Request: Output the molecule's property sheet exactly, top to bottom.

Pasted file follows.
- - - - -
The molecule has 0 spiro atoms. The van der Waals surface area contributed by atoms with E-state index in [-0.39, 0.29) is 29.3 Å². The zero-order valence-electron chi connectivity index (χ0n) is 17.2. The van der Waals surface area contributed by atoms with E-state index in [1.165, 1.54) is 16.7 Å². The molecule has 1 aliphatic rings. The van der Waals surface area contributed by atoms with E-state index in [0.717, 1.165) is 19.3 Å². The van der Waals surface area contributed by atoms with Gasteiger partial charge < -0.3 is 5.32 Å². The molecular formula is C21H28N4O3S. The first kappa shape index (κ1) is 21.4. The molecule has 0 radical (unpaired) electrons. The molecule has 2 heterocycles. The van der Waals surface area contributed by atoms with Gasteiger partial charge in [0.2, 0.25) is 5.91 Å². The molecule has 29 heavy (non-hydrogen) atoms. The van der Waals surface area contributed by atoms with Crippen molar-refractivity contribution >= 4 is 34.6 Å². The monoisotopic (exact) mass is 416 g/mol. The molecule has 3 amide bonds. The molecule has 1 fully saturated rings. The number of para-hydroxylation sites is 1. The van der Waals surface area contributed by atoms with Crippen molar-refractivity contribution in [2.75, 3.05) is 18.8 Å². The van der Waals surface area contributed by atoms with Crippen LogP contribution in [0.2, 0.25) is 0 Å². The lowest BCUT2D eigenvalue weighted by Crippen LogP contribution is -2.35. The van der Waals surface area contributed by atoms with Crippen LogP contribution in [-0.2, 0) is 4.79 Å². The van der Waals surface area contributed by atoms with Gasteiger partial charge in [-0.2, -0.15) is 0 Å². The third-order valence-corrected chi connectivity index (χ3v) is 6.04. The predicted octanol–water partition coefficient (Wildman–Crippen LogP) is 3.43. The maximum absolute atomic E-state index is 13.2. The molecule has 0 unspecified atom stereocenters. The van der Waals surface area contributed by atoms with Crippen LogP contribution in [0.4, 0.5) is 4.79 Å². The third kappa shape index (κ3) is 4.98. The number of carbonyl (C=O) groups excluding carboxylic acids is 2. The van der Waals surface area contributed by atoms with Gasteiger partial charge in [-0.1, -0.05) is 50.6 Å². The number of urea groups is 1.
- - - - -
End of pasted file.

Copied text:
The molecule has 0 spiro atoms. The van der Waals surface area contributed by atoms with E-state index in [-0.39, 0.29) is 29.3 Å². The zero-order valence-electron chi connectivity index (χ0n) is 17.2. The van der Waals surface area contributed by atoms with E-state index in [1.165, 1.54) is 16.7 Å². The molecule has 1 aliphatic rings. The van der Waals surface area contributed by atoms with E-state index in [0.717, 1.165) is 19.3 Å². The van der Waals surface area contributed by atoms with Gasteiger partial charge < -0.3 is 5.32 Å². The molecular formula is C21H28N4O3S. The first kappa shape index (κ1) is 21.4. The molecule has 0 radical (unpaired) electrons. The molecule has 2 heterocycles. The van der Waals surface area contributed by atoms with Gasteiger partial charge in [0.2, 0.25) is 5.91 Å². The molecule has 29 heavy (non-hydrogen) atoms. The van der Waals surface area contributed by atoms with Crippen molar-refractivity contribution >= 4 is 34.6 Å². The monoisotopic (exact) mass is 416 g/mol. The molecule has 3 amide bonds. The molecule has 1 fully saturated rings. The number of para-hydroxylation sites is 1. The van der Waals surface area contributed by atoms with Crippen molar-refractivity contribution in [2.75, 3.05) is 18.8 Å². The van der Waals surface area contributed by atoms with Crippen LogP contribution in [0.2, 0.25) is 0 Å². The lowest BCUT2D eigenvalue weighted by Crippen LogP contribution is -2.35. The van der Waals surface area contributed by atoms with Crippen LogP contribution in [-0.2, 0) is 4.79 Å². The van der Waals surface area contributed by atoms with Gasteiger partial charge in [-0.2, -0.15) is 0 Å². The third-order valence-corrected chi connectivity index (χ3v) is 6.04. The predicted octanol–water partition coefficient (Wildman–Crippen LogP) is 3.43. The maximum absolute atomic E-state index is 13.2. The molecule has 0 unspecified atom stereocenters. The van der Waals surface area contributed by atoms with Crippen LogP contribution in [0.4, 0.5) is 4.79 Å². The third kappa shape index (κ3) is 4.98. The number of carbonyl (C=O) groups excluding carboxylic acids is 2. The van der Waals surface area contributed by atoms with Gasteiger partial charge in [-0.1, -0.05) is 50.6 Å². The number of urea groups is 1.